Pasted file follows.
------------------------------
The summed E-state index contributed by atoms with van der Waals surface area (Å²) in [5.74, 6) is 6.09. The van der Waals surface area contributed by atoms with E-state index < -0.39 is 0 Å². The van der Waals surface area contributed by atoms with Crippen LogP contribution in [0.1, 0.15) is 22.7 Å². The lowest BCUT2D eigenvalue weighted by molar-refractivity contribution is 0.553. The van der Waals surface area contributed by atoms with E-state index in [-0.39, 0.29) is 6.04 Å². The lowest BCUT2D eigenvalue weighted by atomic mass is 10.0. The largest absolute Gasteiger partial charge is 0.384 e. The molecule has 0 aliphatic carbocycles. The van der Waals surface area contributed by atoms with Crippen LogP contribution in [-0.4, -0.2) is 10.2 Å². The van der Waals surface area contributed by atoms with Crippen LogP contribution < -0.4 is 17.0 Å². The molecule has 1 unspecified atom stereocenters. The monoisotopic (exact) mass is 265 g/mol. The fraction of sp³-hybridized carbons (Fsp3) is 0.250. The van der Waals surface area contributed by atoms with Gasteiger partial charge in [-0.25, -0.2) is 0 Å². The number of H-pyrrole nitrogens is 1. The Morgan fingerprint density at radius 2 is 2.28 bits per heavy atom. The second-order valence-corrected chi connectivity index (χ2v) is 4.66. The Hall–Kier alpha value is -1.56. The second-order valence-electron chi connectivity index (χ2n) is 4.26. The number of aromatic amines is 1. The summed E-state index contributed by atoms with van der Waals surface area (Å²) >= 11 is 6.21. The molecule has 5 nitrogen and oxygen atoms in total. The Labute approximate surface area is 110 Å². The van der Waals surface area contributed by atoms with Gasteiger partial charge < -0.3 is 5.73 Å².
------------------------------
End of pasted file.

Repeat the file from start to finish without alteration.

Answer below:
The summed E-state index contributed by atoms with van der Waals surface area (Å²) in [5.74, 6) is 6.09. The van der Waals surface area contributed by atoms with E-state index < -0.39 is 0 Å². The van der Waals surface area contributed by atoms with Crippen LogP contribution in [0.1, 0.15) is 22.7 Å². The lowest BCUT2D eigenvalue weighted by molar-refractivity contribution is 0.553. The van der Waals surface area contributed by atoms with E-state index in [-0.39, 0.29) is 6.04 Å². The lowest BCUT2D eigenvalue weighted by atomic mass is 10.0. The largest absolute Gasteiger partial charge is 0.384 e. The molecule has 0 aliphatic carbocycles. The van der Waals surface area contributed by atoms with Crippen LogP contribution in [-0.4, -0.2) is 10.2 Å². The van der Waals surface area contributed by atoms with Crippen LogP contribution < -0.4 is 17.0 Å². The molecule has 1 unspecified atom stereocenters. The monoisotopic (exact) mass is 265 g/mol. The fraction of sp³-hybridized carbons (Fsp3) is 0.250. The van der Waals surface area contributed by atoms with Gasteiger partial charge in [-0.25, -0.2) is 0 Å². The number of H-pyrrole nitrogens is 1. The Morgan fingerprint density at radius 2 is 2.28 bits per heavy atom. The second-order valence-corrected chi connectivity index (χ2v) is 4.66. The Hall–Kier alpha value is -1.56. The second-order valence-electron chi connectivity index (χ2n) is 4.26. The number of aromatic amines is 1. The summed E-state index contributed by atoms with van der Waals surface area (Å²) >= 11 is 6.21. The molecule has 5 nitrogen and oxygen atoms in total. The Labute approximate surface area is 110 Å². The van der Waals surface area contributed by atoms with Gasteiger partial charge < -0.3 is 5.73 Å².